An Introduction to Topics
Topics are the core of the text analysis in Gavagai Explorer. They are basically the main subjects in your data. For instance, in a set of hotel reviews, subjects like hotel, staff, room, restaurant, etc. are usually among the main topics. In addition, there is usually another type of topics in the texts which are not related to a hotel in general but become a topic for one specific hotel because of the frequent mentioning by respondents. For example, if you have a data including hotel reviews and many of the respondents refer to many items in the hotel as complimentary items (e.g. a comb, chocolate, drinks in the restaurant, etc.) then "complimentary" becomes a topic in your project. On the other hand, if many of the respondents complain about a specific issue in the hotel; e.g. renovations, then that issue also becomes a topic in your project.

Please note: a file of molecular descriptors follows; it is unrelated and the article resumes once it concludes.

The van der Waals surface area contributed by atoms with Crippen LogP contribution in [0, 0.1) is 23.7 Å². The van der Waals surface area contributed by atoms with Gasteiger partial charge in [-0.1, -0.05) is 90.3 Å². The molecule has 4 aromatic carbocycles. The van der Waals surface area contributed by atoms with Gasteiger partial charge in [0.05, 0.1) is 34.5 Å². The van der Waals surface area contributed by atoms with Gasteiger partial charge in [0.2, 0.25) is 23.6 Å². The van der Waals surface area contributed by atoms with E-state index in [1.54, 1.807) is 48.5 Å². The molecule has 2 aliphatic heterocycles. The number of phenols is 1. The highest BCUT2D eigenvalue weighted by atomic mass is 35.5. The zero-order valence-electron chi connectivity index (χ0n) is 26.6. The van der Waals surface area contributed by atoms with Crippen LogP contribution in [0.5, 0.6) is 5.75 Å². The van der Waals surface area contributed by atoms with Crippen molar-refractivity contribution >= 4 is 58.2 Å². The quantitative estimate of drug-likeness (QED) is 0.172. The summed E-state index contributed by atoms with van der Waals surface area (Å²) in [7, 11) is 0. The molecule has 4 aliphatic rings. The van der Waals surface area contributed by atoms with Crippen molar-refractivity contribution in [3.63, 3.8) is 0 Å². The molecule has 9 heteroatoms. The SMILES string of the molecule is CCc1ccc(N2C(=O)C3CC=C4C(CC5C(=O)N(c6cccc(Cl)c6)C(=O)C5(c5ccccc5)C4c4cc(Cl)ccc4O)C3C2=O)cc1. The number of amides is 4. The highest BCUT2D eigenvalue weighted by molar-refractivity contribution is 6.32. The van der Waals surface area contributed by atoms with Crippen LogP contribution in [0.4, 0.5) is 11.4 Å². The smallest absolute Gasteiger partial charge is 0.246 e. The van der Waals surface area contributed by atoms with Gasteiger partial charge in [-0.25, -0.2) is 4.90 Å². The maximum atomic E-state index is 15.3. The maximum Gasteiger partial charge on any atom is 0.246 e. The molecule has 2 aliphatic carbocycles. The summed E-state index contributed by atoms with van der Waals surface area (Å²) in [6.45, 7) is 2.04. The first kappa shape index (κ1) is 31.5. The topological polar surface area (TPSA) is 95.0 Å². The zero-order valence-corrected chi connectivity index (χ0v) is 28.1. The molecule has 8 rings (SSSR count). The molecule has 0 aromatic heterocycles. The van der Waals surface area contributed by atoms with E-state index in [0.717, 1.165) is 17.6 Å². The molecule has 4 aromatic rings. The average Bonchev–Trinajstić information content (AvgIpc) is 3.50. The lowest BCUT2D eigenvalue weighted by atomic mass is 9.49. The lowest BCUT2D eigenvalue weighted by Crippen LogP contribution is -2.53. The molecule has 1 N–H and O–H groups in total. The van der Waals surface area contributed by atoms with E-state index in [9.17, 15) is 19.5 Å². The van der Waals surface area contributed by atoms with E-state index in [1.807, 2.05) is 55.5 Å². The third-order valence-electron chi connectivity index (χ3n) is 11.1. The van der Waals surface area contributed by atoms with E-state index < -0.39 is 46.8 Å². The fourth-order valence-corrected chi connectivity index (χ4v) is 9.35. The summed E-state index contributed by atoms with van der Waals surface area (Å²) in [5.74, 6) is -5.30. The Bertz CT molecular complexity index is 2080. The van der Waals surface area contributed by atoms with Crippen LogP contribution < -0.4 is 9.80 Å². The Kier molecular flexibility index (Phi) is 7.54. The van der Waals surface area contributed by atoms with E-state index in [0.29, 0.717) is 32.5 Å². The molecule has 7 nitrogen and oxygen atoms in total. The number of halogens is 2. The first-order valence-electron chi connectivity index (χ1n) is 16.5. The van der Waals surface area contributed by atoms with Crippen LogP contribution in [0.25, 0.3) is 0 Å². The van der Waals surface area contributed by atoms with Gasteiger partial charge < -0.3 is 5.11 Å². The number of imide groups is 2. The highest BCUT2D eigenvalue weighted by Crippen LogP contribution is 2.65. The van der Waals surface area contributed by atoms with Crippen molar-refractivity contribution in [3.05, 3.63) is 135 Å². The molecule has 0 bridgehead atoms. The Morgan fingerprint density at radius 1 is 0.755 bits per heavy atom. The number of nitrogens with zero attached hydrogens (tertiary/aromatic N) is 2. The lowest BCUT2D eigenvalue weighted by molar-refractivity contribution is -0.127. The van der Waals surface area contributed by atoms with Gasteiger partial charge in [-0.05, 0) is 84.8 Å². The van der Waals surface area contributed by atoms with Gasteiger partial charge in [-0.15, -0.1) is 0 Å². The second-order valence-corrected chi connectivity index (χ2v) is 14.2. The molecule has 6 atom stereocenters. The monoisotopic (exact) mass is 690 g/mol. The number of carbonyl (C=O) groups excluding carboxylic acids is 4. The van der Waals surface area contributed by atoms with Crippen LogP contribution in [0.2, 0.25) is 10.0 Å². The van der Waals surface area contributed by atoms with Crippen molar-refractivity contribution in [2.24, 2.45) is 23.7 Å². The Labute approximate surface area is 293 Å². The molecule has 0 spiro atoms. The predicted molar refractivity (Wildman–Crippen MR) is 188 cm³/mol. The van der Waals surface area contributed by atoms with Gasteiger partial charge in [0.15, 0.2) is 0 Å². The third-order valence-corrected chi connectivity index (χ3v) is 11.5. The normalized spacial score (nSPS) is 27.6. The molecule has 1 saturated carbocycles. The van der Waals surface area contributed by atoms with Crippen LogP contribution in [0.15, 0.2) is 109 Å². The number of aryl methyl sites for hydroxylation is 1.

Each topic in Explorer has a name and it includes one or more terms. The topic name is a label assigned by the system or the user for referring to the topic, while the terms are the actual words (or sequences of words) from the data that the topic is composed of. Each term can be included in only one topic. We say a document includes a topic if it includes at least one of the terms in that topic. Then, the frequency of a topic is defined as the number of documents that include that topic, divided by the whole number of documents.
Explorer automatically finds the main topics in your data and makes it possible for you to revise them. When you run Explorer on a dataset for the first time, it shows you the 30 most frequent topics throughout all the texts.